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Boost for satellite schools

10 Feb, 2020 - 00:02 0 Views
Boost for satellite schools Acting President Constantino Chiwenga poses for a picture with investors (from left) Frank Buyanga, Evelyn Chakuinga, Brylyne Chitsunge, Harrison Marange and Mark Yong at his Munhumutapa Office in Harare yesterday. — Picture: Believe Nyakudjara

The Herald

Zvamaida Murwira Senior Reporter

Satellite schools in rural and farming communities are poised for a major facelift after Acting President Constantino Chiwenga yesterday agreed with some investors to explore ways of developing them.

Under the pilot project, at least eight identified schools in Mashonaland Central Province will benefit.

Acting President Chiwenga held a meeting at his Munhumutapa Office with investors who were keen to fund the project in the presence of Primary and Secondary Education Minister, Cain Mathema, Minister of State for Mashonaland Central Provincial Affairs Monica Mavhunga and several legislators.

After the two-hour meeting, Minister Mathema said this was the first step of an elaborate plan to upgrade underdeveloped schools.

“We have been invited by the Acting President as Minister of Primary and Secondary Education together with donors specifically for the hard up satellite schools and underdeveloped schools in Mashonaland Central Province. The Acting President is coordinating that activity so that we do something for these schools. They need classroom blocks, teachers’ cottages, bridges and solar systems. They need development, so we have been invited to meet with donors,” said Minister Mathema. “It was a very successful meeting. That is why we are here with the Minister responsible for Mashonaland Central to coordinate our activities. There are specifically eight schools that have been selected. These schools don’t have much development. It is not just Mashonaland Central, it is the whole country.”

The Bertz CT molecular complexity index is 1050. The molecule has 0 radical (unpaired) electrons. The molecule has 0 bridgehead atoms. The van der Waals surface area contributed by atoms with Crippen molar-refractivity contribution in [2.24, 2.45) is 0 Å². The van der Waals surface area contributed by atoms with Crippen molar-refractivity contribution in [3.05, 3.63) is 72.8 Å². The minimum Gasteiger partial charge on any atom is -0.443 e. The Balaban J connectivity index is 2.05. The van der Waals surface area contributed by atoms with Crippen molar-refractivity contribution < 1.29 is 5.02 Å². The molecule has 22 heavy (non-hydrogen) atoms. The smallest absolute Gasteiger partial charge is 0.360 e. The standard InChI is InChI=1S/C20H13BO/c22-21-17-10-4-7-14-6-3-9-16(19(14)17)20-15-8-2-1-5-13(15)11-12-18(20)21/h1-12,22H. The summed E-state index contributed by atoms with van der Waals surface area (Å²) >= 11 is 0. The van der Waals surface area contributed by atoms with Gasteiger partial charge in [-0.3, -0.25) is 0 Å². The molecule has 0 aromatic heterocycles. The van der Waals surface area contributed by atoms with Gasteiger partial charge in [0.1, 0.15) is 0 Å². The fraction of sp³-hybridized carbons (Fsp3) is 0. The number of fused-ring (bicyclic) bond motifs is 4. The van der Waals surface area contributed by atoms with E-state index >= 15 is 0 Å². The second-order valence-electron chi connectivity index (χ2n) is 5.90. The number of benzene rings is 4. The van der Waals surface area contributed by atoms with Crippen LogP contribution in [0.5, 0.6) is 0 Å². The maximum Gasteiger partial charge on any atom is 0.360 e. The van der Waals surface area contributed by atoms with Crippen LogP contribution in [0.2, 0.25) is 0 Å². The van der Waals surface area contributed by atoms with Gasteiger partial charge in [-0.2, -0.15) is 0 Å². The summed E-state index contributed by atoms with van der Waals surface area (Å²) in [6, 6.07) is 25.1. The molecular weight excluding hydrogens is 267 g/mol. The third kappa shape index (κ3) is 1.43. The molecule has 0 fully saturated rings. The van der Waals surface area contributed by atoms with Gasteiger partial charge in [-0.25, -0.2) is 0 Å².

Minister Mathema said it was high time the Government played an active role in ensuring there was development in the education sector.

“We have many satellite schools in the country, that is why we are saying it is high time we have to go out of our way to develop the schools. It is important that the teachers, learners and communities are happy. We are also saying each school must be an economic zone. Each school must have hectares of land which can be turned into economic activity. How do we sustain the development of the schools in partnership with donors? We are encouraging commercial activities at schools,” he said.

“No school must develop alone, leaving the community in which it is located. We cannot have teachers who wake up to go and fetch water in the community, we must be seen assisting our teachers and pupils. We have resolved to move ahead, we are going to assist the schools. We will start constructing schools, the donors are from all over the world.”

The land reform programme in 2000 saw the movement of more than 350 000 families to formerly white-owned commercial farms, triggering the mushrooming of satellite schools, to avoid pupils walking long distances to long-established schools.

Most of the satellite schools still need infrastructure to meet national education standards.

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